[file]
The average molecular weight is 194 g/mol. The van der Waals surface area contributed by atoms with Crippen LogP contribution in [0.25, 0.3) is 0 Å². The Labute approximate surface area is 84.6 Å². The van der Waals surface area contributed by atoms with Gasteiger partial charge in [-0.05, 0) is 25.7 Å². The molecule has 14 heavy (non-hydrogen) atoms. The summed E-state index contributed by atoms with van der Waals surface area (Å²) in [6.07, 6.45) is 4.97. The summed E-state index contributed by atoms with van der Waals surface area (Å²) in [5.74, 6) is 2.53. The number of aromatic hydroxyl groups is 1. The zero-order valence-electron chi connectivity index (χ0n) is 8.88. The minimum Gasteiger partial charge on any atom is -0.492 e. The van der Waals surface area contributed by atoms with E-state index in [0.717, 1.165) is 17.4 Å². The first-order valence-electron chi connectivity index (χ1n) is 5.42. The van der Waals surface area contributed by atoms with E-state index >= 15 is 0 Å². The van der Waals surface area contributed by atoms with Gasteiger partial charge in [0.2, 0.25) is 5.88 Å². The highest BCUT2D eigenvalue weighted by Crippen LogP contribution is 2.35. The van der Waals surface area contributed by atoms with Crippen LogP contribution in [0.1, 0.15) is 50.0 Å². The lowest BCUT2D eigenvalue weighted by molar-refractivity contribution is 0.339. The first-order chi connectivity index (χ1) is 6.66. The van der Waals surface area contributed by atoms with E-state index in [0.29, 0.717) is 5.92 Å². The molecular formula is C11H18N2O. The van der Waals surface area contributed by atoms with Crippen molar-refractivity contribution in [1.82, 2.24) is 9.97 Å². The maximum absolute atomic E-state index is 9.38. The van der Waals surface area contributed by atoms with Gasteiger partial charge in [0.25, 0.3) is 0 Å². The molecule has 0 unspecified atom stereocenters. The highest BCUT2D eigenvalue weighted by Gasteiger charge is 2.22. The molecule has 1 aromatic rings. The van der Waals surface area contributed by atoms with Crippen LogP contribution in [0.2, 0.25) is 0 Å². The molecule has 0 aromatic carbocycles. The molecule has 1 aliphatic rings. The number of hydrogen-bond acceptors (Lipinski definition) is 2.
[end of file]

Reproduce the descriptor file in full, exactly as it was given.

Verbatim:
The average molecular weight is 194 g/mol. The van der Waals surface area contributed by atoms with Crippen LogP contribution in [0.25, 0.3) is 0 Å². The Labute approximate surface area is 84.6 Å². The van der Waals surface area contributed by atoms with Gasteiger partial charge in [-0.05, 0) is 25.7 Å². The molecule has 14 heavy (non-hydrogen) atoms. The summed E-state index contributed by atoms with van der Waals surface area (Å²) in [6.07, 6.45) is 4.97. The summed E-state index contributed by atoms with van der Waals surface area (Å²) in [5.74, 6) is 2.53. The number of aromatic hydroxyl groups is 1. The zero-order valence-electron chi connectivity index (χ0n) is 8.88. The minimum Gasteiger partial charge on any atom is -0.492 e. The van der Waals surface area contributed by atoms with E-state index in [0.717, 1.165) is 17.4 Å². The first-order valence-electron chi connectivity index (χ1n) is 5.42. The van der Waals surface area contributed by atoms with E-state index >= 15 is 0 Å². The van der Waals surface area contributed by atoms with Gasteiger partial charge in [0.2, 0.25) is 5.88 Å². The highest BCUT2D eigenvalue weighted by Crippen LogP contribution is 2.35. The van der Waals surface area contributed by atoms with Crippen LogP contribution in [0.1, 0.15) is 50.0 Å². The lowest BCUT2D eigenvalue weighted by molar-refractivity contribution is 0.339. The first-order chi connectivity index (χ1) is 6.66. The van der Waals surface area contributed by atoms with E-state index in [0.29, 0.717) is 5.92 Å². The molecular formula is C11H18N2O. The van der Waals surface area contributed by atoms with Crippen molar-refractivity contribution in [1.82, 2.24) is 9.97 Å². The maximum absolute atomic E-state index is 9.38. The van der Waals surface area contributed by atoms with Gasteiger partial charge in [0.25, 0.3) is 0 Å². The molecule has 0 unspecified atom stereocenters. The highest BCUT2D eigenvalue weighted by Gasteiger charge is 2.22. The molecule has 1 aromatic rings. The van der Waals surface area contributed by atoms with Crippen LogP contribution in [0.2, 0.25) is 0 Å². The molecule has 0 aromatic carbocycles. The molecule has 1 aliphatic rings. The number of hydrogen-bond acceptors (Lipinski definition) is 2.